(a) EPR spectra of xV2O5·20Li2O·(80x) [0.6B2O3:0.4ZnO] glasses. (b) Schematic representation of electron hopping via V4+OV5+ bonds.


Lithium–zinc–boro-vanadate glasses were synthesized by microwave method by varying V2O5 concentration from 10 to 50mol%. Glasses were characterized by XRD and DSC studies. As the concentration of V2O5 increases the Tg decreases suggesting that the rigidity of the network decreases while the fragility of glass itself increases. The dc conductivity study reveals a non-linear variation in conductivity and activation energy. These nonlinearities are attributed to different conduction mechanisms due to the presence of both alkali oxide and TMO. Conductivity is predominantly ionic for glasses with low V2O5 content while predominantly electronic for glasses containing higher content of V2O5. Conductivity transition occurs at the concentrations of alkali ion and TMI are nearly equal.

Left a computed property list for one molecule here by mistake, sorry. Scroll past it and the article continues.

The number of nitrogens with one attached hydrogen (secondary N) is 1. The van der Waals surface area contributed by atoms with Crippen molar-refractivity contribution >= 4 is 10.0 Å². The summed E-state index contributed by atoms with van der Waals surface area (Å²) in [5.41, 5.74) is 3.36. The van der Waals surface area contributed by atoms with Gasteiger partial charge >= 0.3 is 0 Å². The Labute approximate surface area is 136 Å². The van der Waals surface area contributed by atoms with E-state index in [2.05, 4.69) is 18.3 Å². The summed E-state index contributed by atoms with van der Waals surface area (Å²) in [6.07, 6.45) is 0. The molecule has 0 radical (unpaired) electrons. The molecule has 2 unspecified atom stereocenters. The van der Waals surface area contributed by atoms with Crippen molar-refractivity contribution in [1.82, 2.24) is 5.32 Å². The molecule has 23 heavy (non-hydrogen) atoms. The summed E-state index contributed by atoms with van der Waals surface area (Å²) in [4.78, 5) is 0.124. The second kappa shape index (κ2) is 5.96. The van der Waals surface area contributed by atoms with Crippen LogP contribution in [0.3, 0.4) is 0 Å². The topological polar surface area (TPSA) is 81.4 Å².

Conflicts of interest

The authors declare no conflicts of interest.


The authors are grateful to Professor K.J. Rao, Solid State and Structural Chemistry Unit, Indian Institute of Science, Bangalore for encouragement and many helpful discussions.

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Corresponding author. (Chinnappa Narayana Reddy
Copyright © 2016. Brazilian Metallurgical, Materials and Mining Association
J Mater Res Technol 2017;6:7-12 DOI: 10.1016/j.jmrt.2016.03.002